Latina author Jennine Capó Crucet recently spoke to students at Georgia Southern University about her novel Make Your Home Among Strangers, about an Hispanic girl who feels out of place at a predominantly white college. According to the student newspaper The George-anne, the conversation was quickly derailed by angry college students who think it's racist to point out when things are racist:
"I noticed that you made a lot of generalizations about the majority of white people being privileged," one respondent said into the microphone. "What makes you believe that it’s okay to come to a college campus, like this, when we are supposed to be promoting diversity on this campus, which is what we’re taught. I don’t understand what the purpose of this was."
For the record, Georgia Southern University has about a 6 percent Hispanic population.
After the event, several students called the author out even more explicitly on Twitter (although those tweets have been deleted, The George-Anne still has the screenshots). Then they gathered together outside of a dormitory and did what awful mobs throughout history have always done: they burned books.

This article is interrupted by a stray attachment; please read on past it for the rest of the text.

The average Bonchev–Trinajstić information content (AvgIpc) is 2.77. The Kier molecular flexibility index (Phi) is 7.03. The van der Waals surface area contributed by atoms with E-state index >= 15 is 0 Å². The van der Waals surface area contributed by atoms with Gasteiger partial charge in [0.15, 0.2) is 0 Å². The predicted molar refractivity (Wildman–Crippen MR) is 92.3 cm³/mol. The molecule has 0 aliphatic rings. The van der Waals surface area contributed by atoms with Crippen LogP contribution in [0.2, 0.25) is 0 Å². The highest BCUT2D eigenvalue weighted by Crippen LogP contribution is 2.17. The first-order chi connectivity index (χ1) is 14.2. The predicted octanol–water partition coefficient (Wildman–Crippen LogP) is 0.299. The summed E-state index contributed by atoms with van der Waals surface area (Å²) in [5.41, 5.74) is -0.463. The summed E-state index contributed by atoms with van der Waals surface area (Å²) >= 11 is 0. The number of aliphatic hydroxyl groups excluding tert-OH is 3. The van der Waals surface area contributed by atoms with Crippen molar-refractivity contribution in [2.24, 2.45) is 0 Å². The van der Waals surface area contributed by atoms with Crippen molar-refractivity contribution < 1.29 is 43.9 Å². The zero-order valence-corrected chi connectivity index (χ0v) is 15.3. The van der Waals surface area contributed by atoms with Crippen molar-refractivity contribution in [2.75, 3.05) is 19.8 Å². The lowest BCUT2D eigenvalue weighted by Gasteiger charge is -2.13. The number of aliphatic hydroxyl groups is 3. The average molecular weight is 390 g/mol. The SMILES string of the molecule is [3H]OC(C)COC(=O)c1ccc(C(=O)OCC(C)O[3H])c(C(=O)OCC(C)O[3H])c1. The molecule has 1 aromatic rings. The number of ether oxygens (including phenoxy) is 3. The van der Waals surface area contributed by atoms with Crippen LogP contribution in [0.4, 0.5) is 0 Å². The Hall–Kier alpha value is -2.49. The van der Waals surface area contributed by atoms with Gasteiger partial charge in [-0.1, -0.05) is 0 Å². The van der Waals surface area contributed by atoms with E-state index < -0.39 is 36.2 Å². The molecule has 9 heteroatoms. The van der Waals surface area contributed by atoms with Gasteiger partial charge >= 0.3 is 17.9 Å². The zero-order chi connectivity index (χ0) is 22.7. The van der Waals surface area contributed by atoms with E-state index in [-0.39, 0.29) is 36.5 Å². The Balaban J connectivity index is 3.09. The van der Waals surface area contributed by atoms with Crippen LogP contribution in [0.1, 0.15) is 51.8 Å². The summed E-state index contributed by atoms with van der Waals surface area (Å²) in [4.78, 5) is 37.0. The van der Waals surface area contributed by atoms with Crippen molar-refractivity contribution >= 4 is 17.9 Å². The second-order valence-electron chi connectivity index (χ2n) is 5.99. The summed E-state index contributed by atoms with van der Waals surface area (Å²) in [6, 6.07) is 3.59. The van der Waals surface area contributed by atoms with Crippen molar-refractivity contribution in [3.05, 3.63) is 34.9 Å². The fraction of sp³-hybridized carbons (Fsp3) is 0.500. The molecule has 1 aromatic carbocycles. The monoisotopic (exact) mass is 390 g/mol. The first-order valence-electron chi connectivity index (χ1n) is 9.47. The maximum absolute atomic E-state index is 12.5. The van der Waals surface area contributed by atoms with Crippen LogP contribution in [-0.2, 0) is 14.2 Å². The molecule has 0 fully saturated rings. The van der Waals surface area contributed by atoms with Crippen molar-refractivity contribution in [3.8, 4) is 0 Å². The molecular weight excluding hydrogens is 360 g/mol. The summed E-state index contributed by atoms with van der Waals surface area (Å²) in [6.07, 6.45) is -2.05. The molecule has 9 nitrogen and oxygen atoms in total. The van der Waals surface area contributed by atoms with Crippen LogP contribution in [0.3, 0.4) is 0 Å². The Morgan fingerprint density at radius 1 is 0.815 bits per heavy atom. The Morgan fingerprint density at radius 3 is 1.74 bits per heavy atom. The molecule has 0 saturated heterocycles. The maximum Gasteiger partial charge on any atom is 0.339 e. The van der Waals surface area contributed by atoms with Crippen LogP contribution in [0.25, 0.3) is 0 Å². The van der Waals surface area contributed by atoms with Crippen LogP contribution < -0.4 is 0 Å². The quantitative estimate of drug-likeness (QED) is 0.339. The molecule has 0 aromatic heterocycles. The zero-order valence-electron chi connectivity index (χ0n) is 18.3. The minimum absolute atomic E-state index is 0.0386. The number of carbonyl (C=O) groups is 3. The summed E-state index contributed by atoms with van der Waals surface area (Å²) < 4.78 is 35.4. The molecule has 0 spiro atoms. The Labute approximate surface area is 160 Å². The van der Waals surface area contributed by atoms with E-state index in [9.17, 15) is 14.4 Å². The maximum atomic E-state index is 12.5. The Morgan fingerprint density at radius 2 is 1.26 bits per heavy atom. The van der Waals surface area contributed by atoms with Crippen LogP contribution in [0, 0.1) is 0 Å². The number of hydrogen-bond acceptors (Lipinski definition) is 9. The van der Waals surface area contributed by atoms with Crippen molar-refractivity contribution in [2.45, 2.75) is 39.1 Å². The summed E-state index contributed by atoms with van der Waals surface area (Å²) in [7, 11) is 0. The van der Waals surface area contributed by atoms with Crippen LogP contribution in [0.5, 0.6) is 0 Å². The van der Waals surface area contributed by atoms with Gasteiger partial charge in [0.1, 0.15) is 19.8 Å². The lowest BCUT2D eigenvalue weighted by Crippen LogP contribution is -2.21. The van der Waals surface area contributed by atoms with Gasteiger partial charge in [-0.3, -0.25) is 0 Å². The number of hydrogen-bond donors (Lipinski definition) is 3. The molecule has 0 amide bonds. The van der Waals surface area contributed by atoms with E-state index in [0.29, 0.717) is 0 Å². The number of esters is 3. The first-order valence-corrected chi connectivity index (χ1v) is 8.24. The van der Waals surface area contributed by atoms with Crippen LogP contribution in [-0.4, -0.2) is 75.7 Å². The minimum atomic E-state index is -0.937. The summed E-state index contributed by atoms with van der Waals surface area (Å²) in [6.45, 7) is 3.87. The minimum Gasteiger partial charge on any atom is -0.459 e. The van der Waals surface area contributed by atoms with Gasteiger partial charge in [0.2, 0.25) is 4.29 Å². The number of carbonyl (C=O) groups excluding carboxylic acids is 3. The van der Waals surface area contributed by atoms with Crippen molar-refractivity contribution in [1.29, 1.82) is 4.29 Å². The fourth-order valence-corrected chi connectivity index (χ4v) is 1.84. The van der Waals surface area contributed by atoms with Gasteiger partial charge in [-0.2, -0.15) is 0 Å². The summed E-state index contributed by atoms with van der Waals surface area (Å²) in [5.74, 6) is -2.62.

College kids do dumb stuff sometimes. That's fine; it's part of learning. And it's easy to get carried away. People tend to pay more attention to the manufactured "free speech crisis" when it involves liberal students railing against Milo Yiannopoulos and his literal Nazi propaganda. But these things happen at Christian and Conservative schools, too (and often without the same dark money deliberately financing the provocation, at least as far as I'm aware). While I'd argue that there's a difference between de-platforming and straight-up censorship, neither one is necessarily unique to a particular political perspective.
As a general rule, though, burning books is not a good look on anyone.